Children’s sleep, race, and academic achievement are all linked together in a new study published in Child Development in May 2021. The long-term study looked at the effects of sleep hygiene and sleep disorder symptoms on classroom behavior and academic achievement in children of various racial origins.
The study focused on kids in historically, economically, and socially poor neighborhoods of a historically, economically, and socially disadvantaged metropolitan U.S. school system. These aspects, such as socioeconomic status and discrimination, allowed researchers to explore sleep health in the context of socioeconomic status and discrimination. This allowed researchers to study factors, such as social status and discrimination, in relation to sleep health.
Sleep and poverty
Children from homes with low socioeconomic status have been observed to sleep poorly.
Childhood and adolescence is a critical time for shaping one’s long-term trajectory. Concerns regarding the impact of poverty on children’s development have long been voiced in the United States, and those concerns have only grown as child poverty rates rise. As a result, researchers and policymakers have been trying to figure out how poverty affects children and how it may be alleviated. Project Head Start, a long-standing and highly effective anti-poverty initiative in the United States, was born out of the understanding of the importance of early childhood education. Many studies have been done to find out how to enhance the success of students in school, which is considered as a means to lift children out of poverty. Several dozen elements have been studied extensively and implemented with various degrees of success to improve school performance, according to a policy study from the Educational Testing Service (Barton, 2003).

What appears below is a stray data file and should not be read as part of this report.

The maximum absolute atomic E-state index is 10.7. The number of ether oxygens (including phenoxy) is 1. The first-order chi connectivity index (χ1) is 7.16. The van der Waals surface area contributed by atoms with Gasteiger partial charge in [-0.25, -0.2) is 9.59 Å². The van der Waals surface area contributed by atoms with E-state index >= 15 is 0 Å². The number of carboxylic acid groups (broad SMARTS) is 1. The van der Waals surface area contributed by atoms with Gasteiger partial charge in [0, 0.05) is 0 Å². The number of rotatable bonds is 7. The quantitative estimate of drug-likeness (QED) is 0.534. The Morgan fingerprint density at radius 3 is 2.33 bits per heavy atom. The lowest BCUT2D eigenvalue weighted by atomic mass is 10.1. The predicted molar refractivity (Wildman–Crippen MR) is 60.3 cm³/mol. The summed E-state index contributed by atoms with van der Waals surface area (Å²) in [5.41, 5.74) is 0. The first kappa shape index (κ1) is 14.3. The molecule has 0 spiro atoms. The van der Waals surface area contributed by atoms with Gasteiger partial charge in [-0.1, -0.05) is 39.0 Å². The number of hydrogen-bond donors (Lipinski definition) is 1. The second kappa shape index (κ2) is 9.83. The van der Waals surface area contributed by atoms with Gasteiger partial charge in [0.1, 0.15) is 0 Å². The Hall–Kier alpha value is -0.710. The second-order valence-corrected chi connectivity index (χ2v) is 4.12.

There has recently been a shift in the way we think about the obstacles that prevent students from achieving their full potential in school. It has been discovered that children from low-income homes are more likely to suffer from sleep disorders such as insomnia and hypersomnia. Researchers in the US and internationally have discovered a link between sleep deprivation and cognitive impairment, academic performance, and risky conduct in schools. Several cohorts of low- and middle-income children have been studied in our own laboratory for several years, with the goal of measuring their sleep and following a wide range of biopsychosocial outcomes. The following are some of our conclusions:
- On standardized ability tests, the relationship between children’s sleep and cognitive functioning was influenced by their socioeconomic status. – When children of all socioeconomic backgrounds slept well, they performed similarly, but when they didn’t, lower SES children’s cognitive abilities were harmed (Buckhalt, El-Sheikh, & Keller, 2007).
- Poor sleep was linked to worse academic performance two years later in our initial assessments, as well as in cross-sectional studies (Buckhalt, El-Sheikh, Keller, & Kelly, 2009).
- Emotional and behavioral issues also have an impact on academic performance. When a child doesn’t get a good night’s sleep, he or she is more likely to have behavioral issues two years down the road (El-Sheikh, Kelly, Buckhalt, & Hinnant, 2010).
- Some of the processes via which SES produces these effects have been found by us. Two of them are parental depression and family conflict. Interparental and parent-child conflict were found to be risk factors for parental depression and children’s sleep deprivation (El-Sheikh, Bagley, Kelly & Wetter, 2012).
- Many consequences and the quality of one’s sleep are linked in a cyclical fashion. Children’s sleep disturbances predicted marital conflict two years later, as well as the other way around (Kelly & El-Sheikh, 2011).
In light of these findings and those of our colleagues in the field of developmental sleep research, we are now looking into how sleep in childhood is linked to a wide range of positive and negative outcomes that have an impact on children’s future academic success, well-being, and well-being in adulthood.. In Sleep and Development: Familial and Sociocultural Considerations, several of these are covered (El-Sheikh, 2011).